Beyond the Brochure
“Physical elements” go beyond an organization’s main marketing piece. They also include rethinking a company’s packing, website, paperwork, signage, employee dress, business cards and logos. So you should think about all physical elements at play before, during and after a tour.
Make sure you don’t miss a chance to reinforce your program’s branding. Even an invoice can keep a professional look that reflects your tour company through its design, fonts and logo. These little details matter when all added up.
Event venues also fall into this marketing concept. Many group leaders plan pre- or post-trip events with their travelers. Think about how the event will extend your travel brand. A fun-focused, laid-back travel group’s pre-trip party will differ in its appearance from that of a more educationally focused group.
Even the tour itself is part of the marketing concept. Obviously, you can’t control every room a group enters during a tour. However, it does help to curate the experience as much as possible. Work with your tour operator or do your own research to make sure everything reflects your program’s brand, from hotels and restaurants to custom experiences.
For groups that offer vastly different types of tours, such as alumni programs that separate tours into those for recent alums and retired alums, make sure the marketing styles differ somewhat for each style of travel. You might want to use separate brochures to target different audiences.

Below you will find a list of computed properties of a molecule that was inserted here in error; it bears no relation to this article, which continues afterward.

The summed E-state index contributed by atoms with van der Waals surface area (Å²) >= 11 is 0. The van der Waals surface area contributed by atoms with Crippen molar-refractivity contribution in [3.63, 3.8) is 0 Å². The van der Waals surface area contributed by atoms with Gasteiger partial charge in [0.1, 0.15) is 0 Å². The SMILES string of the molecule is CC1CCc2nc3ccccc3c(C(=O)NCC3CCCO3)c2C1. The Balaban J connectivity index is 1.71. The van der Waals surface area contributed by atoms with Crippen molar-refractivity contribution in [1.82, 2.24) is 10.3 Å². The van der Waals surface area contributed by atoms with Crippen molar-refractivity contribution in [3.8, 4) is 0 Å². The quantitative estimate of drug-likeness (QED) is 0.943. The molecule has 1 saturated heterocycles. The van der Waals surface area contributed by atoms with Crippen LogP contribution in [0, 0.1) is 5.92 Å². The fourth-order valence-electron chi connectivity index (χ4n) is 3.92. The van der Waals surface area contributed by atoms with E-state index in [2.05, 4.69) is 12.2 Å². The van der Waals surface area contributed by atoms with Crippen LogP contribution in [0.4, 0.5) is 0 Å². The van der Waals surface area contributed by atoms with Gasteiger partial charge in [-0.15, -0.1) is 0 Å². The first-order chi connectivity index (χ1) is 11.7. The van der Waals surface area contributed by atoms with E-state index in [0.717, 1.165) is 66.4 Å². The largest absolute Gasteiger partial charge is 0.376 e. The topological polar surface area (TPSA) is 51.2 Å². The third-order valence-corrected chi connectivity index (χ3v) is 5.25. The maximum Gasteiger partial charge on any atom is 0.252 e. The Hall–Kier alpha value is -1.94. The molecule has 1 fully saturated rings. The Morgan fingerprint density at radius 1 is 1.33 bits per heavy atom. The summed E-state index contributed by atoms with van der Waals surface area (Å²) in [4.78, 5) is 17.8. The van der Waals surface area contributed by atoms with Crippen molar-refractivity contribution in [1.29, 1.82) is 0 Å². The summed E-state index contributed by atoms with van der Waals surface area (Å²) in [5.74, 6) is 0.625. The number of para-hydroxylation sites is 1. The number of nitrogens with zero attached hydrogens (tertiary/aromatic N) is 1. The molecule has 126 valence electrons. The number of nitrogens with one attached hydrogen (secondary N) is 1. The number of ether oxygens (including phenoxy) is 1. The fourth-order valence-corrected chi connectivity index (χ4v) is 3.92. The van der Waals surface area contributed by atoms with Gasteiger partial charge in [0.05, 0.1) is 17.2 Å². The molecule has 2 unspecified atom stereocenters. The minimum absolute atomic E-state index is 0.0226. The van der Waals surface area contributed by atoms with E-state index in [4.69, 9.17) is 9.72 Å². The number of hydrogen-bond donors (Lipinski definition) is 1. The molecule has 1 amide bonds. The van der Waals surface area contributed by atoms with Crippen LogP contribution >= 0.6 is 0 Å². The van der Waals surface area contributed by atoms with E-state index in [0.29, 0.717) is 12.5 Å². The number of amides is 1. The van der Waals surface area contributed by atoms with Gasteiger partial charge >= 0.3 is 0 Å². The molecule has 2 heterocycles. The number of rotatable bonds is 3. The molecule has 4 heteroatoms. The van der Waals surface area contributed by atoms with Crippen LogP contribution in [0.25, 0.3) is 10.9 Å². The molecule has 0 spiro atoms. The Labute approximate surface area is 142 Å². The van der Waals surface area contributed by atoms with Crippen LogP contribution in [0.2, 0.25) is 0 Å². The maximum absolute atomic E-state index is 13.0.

Sell and Repeat
Once you capture the attention of a potential traveler, the process marketing concept becomes vital.
Companies like McDonalds have refined their processes. The same cooking method, kitchen layouts and delivery time exist for all McDonalds worldwide.
This well-thought-out product execution should be an inspiration for how you sell your tours. Select a standardized process that follows a traveler from the moment they agree to travel until the end of the trip.
For example, make sure your trip-purchasing software is easy to use and functions well. Right after someone books a tour, send out an automated email that connects with them and gives them the advance information necessary.
Group leaders often send out a trip-planning package before a trip with maps, lodging information, quality souvenir suggestions and other information meant to inspire travelers and build anticipation. Ensure that this process is the same from one tour to another for consistency.
Post-trip emails with photos and travelers’ contact information should also be sent in a predetermined amount of time after a trip.
Any other extras, like trip procedures meant to enhance travelers’ experiences, should become a well-tailored process that you can duplicate time and again.
After brainstorming each of these travel concerns, your group travel loyalty program will impress travelers, not just with the quality of the destination but also with the seamlessness of the entire operation.